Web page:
Ebanks is one of the best on-ball defenders in the draft. He can guard four positions and often was assigned to shut down the other team's best scorer. On offense, his midrange game is solid, but he really needs to improve his outside shot. When you think of Ebanks, think of former Laker Trevor Ariza.

After leaving Louisville for UTEP, Caracter kept his nose clean and put up great numbers. His personal issues caused his stock to drop, but if he turns it around, this is a terrific pick for L.A.


Round 1: Xavier Henry (12), Greivis Vasquez (28)

Round 2: None

Analysis: The draft didn't begin well for the Grizzlies, who had hoped that Fresno State's Paul George would slide to them at No. 12. When the Pacers took him at No. 10, Memphis went to its backup plan of Henry.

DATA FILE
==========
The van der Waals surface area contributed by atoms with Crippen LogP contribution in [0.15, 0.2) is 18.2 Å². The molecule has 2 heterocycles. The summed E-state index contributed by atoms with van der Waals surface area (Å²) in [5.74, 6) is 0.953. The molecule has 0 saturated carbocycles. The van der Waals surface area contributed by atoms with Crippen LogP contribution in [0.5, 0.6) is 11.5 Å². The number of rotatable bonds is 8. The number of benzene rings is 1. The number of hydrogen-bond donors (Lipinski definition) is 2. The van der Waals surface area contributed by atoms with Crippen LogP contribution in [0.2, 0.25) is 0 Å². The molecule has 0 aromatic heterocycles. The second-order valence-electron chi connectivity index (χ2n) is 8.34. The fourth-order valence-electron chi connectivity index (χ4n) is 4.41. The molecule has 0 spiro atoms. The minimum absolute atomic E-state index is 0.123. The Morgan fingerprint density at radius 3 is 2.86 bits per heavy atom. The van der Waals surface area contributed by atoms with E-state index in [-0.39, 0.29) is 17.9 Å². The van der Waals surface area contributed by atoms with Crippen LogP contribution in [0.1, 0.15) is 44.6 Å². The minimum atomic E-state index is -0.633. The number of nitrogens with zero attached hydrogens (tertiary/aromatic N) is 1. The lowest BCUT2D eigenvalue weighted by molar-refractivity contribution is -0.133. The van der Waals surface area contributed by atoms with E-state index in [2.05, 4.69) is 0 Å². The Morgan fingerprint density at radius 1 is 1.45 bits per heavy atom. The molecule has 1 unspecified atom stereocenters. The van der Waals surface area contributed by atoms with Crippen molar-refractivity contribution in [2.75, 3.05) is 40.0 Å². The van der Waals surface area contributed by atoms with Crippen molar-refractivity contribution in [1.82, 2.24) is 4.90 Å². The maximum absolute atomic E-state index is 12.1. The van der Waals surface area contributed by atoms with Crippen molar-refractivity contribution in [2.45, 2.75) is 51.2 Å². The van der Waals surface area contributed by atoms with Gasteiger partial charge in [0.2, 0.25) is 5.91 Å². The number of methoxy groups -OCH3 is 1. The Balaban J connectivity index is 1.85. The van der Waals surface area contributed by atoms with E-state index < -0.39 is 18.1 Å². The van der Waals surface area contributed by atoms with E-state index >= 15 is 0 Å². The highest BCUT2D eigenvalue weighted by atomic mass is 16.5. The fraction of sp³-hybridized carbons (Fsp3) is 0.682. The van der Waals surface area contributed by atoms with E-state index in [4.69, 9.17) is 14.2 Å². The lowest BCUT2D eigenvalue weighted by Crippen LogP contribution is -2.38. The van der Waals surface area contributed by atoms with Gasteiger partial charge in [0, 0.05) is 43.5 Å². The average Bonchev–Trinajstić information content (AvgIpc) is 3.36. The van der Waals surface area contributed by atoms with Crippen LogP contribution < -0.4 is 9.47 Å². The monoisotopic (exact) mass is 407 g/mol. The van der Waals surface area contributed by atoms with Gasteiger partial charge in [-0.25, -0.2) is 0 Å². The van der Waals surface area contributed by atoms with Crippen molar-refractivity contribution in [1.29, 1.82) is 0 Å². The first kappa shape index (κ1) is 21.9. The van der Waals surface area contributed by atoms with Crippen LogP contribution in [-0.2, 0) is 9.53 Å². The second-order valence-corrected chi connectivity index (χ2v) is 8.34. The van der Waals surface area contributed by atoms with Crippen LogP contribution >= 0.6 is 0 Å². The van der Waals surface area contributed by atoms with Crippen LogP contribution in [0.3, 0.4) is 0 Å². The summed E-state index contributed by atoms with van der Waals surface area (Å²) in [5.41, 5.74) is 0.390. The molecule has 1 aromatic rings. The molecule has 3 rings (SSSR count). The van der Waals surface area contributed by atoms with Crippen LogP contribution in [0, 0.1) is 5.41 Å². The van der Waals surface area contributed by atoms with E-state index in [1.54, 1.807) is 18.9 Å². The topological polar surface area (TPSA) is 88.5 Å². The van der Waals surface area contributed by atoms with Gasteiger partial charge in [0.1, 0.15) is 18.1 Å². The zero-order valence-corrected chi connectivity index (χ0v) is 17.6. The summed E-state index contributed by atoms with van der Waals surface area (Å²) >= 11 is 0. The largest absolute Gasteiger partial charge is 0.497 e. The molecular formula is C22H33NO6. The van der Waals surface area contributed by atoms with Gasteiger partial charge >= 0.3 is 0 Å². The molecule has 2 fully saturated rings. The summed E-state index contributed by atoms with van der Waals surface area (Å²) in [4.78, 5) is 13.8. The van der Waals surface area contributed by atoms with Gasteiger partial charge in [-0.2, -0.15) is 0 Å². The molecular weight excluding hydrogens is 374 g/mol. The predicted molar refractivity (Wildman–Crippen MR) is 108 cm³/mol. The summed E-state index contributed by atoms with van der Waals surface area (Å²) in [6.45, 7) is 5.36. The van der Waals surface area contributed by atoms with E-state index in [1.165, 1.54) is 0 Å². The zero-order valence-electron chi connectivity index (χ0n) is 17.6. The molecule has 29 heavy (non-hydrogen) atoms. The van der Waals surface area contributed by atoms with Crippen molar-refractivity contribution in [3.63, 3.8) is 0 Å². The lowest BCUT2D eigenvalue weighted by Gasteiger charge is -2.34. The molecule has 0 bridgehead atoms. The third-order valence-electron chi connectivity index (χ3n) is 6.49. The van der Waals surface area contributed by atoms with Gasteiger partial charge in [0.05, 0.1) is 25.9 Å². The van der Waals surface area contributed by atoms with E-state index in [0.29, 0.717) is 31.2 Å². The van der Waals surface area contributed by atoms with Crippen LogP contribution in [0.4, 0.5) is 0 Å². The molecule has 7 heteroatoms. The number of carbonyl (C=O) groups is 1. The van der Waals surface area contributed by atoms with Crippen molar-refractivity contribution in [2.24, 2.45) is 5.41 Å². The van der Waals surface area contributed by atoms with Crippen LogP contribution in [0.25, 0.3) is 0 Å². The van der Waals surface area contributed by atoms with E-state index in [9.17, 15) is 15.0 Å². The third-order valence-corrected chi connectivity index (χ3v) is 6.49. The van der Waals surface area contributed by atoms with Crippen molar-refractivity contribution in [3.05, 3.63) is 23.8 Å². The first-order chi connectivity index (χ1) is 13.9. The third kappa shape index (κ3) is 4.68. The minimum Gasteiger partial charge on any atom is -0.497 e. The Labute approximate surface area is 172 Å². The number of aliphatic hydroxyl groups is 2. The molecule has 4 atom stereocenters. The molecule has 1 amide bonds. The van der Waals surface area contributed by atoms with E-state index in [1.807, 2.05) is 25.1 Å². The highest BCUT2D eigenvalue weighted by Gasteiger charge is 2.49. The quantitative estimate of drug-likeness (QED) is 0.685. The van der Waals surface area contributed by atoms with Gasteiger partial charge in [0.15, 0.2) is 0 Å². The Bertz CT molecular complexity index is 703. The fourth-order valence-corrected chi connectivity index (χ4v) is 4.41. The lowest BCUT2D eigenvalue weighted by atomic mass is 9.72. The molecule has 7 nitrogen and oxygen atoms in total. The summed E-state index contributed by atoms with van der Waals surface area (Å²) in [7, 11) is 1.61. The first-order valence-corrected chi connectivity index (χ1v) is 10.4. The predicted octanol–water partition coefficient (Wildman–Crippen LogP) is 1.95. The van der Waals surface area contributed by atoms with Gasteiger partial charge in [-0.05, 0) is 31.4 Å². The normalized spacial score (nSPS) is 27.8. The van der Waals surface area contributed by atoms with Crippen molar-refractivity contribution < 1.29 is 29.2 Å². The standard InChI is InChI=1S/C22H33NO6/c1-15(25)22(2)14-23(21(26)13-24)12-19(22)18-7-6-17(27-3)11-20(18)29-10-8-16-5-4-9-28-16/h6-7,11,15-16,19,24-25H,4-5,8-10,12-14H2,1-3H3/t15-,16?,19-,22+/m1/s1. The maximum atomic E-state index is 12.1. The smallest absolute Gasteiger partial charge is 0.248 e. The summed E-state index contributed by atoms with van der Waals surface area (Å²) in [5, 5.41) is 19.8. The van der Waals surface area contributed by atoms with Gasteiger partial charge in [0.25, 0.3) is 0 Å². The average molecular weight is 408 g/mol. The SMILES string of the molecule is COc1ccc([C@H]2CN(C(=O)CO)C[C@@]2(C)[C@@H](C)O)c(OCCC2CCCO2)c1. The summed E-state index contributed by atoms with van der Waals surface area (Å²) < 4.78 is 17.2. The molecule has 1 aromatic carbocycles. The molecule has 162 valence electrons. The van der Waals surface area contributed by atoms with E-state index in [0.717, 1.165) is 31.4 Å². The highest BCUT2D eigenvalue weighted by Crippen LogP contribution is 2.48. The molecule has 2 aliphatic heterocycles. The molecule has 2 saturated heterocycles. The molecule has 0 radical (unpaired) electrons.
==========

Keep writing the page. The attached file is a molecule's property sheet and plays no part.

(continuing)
If Rudy Gay leaves as a free agent this summer, Henry may be his replacement as a wing who can step right in and spread the floor. While Henry is a bit undersized to play the 3 full-time, Memphis should be able to utilize him in a number of ways.

Vasquez is more of a mystery. He's a big point guard who is a fearless competitor, but his lateral speed is abysmal, with his feet appearing to be in quicksand when he's on the defensive end. So no matter how creative he is as a playmaker, whom can he guard?


Round 1: None

Round 2: Dexter Pittman (32), Jarvis Varnado (41), Da'Sean Butler (42), Latavious Williams (48)

Analysis: To understand the Heat's draft, you have to go back to their trade on Wednesday that sent Daequan Cook and the No. 18 pick to the Thunder for a second-round pick. The move cleared nearly $3 million from the Heat's projected payroll, furthering their efforts toward their goal of creating enough space to make a run at two "max" free agents this summer in addition to Dwayne Wade. While the team still wants to find a place to send Michael Beasley, they're moving in the right direction.